I’m guessing that the map (apart from the legend error) was made to meet a state standard. These usually require the locations of noise sources, receptors and noise contours to be *clearly marked* on a single map. When you have a large number of turbines, your receptors will be in the hundreds (or thousands). Some of this clutter is inevitable, and to omit detail is to risk a submission that will get kicked back by regulators. (Not to mention have local residents mad as hell ‘cos you missed their home out.)

    Part of the problem is that many of these reports are produced by small but specialized engineering/physical science shops. The idea of hiring someone to make a quality map or even having a “design budget” wouldn’t occur. Many of the analysis packages spit out incredibly rudimentary results (if you’re really lucky, you might get a raster of noise levels, or a shape file with hard-coded contours), so even getting it into a mapping package is a major fight. I might not agree with MTA’s colour choices, but the information is presented in a fairly typical format.

    I’ve toyed with producing 3D interactive maps in Google Earth, with isobels shown as transparent contour layers, allowing residents to see where they are, and how many turbines are near them. Sadly, my local permitting agency needs everything that would be considered for an application on paper, 11×17 maximum.

    The level of comment on the project is typical for any generation project. Everyone wants power, no-one wants to be near where it’s made, or even to be near the lines to transport it to the consumer. The sad thing is, though I’m in a different country, I recognize the names of some of the Ledge correspondents as objecting to projects here.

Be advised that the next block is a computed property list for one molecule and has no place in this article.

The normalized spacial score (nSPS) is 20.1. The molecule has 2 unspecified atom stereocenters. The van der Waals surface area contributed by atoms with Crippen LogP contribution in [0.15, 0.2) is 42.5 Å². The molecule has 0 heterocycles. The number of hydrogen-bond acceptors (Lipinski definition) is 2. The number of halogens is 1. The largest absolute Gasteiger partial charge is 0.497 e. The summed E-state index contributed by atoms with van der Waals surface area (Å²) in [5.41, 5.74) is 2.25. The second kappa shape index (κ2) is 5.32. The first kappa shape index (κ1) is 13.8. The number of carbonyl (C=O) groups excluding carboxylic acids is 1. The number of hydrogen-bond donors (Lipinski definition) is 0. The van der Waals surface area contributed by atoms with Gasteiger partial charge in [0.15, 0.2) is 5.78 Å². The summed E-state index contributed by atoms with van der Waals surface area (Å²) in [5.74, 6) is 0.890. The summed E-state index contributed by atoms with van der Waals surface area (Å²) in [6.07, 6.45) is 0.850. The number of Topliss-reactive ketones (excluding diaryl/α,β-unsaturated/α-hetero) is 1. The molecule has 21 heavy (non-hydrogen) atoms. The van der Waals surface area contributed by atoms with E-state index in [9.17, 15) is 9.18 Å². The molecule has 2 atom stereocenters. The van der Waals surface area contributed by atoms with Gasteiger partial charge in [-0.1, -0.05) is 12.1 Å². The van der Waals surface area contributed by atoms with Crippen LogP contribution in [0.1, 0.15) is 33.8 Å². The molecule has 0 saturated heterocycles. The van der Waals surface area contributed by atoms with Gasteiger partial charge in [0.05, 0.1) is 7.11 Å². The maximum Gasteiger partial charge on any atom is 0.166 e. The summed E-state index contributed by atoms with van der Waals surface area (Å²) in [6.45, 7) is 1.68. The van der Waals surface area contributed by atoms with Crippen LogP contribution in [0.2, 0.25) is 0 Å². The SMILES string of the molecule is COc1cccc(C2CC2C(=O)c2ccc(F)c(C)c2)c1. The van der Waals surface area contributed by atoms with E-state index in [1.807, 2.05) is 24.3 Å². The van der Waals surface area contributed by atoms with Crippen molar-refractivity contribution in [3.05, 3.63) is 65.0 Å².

6. 22nd February, 2011 at 8:35 am


    Interesting blogs!

    Did you ever post results of the Minard redesign competition?

    • 8 Daniel Huffman
      22nd February, 2011 at 10:40 am

      Sadly, I had no entrants to the competition, so there was nothing to post. I may try it again sometime in the future when I have a better chance of stirring interest.

      • 22nd February, 2011 at 3:06 pm

        The influence of Tufte is perhaps too strong. While I like the map, I can’t agree that it’s the greatest data graphic ever, as ET suggests. It’s become a sort of sacred icon, so perhaps people feel that they would only fail it, or defile it by trying to revise it.

        I’ve neither the time nor the talent, but I can imagine a lot of creative reworkings. On the other hand, a lot of the image’s charm is the rather stiff and limited way it exploits the possibilities. Nostalgia for the incunabula days of statistical graphics?

        Maybe try again next year, in 2012, the 200th anniversary of the great military debacle?

        • 2nd March, 2011 at 11:28 am

          Interesting. You know I mentioned the competition to ET shortly after it was announced, thinking he might find it an interesting exercise in attempting to deconstruct a valued info graphic (I do find it to be one of the best data graphics out there particularly for the age of its creation). I was surprised to get a reply back and even more by his response, it seemed very acidic, no curiosity at all. Very dismissive of anyone who would attempt to fiddle with Minards work. It reinforced a lot of what I’ve read about his personality.

          • 11 Daniel Huffman
            2nd March, 2011 at 2:30 pm

            Hmm. Unfortunately, I’ve heard some of the same things about him, and this doesn’t help improve my impressions. Thanks for trying to alert him, though =).

  7. 12 Kelly Young
    24th February, 2011 at 7:05 pm

    Terrific analysis. Did you share it with Ledge or Michael Theriault Acoustics, and did either respond?

    • 13 Daniel Huffman
      27th February, 2011 at 6:14 pm

      I have not shared this with them. I didn’t think it would do much good to either of them to hear it, though I may be wrong. The filings are done, and I don’t know as Ledge would be interested in starting over. As to Michael Theriault, I imagine they might not even have a design person in their company, since their clients probably don’t really care, generally.

  8. 25th February, 2011 at 10:03 am

    Nice to know I’m not the only only voice crying out in the wilderness. Thanks.

  9. 15 midavalo
    13th June, 2011 at 3:05 pm

    I’m looking forward to the next cartastrophe installment…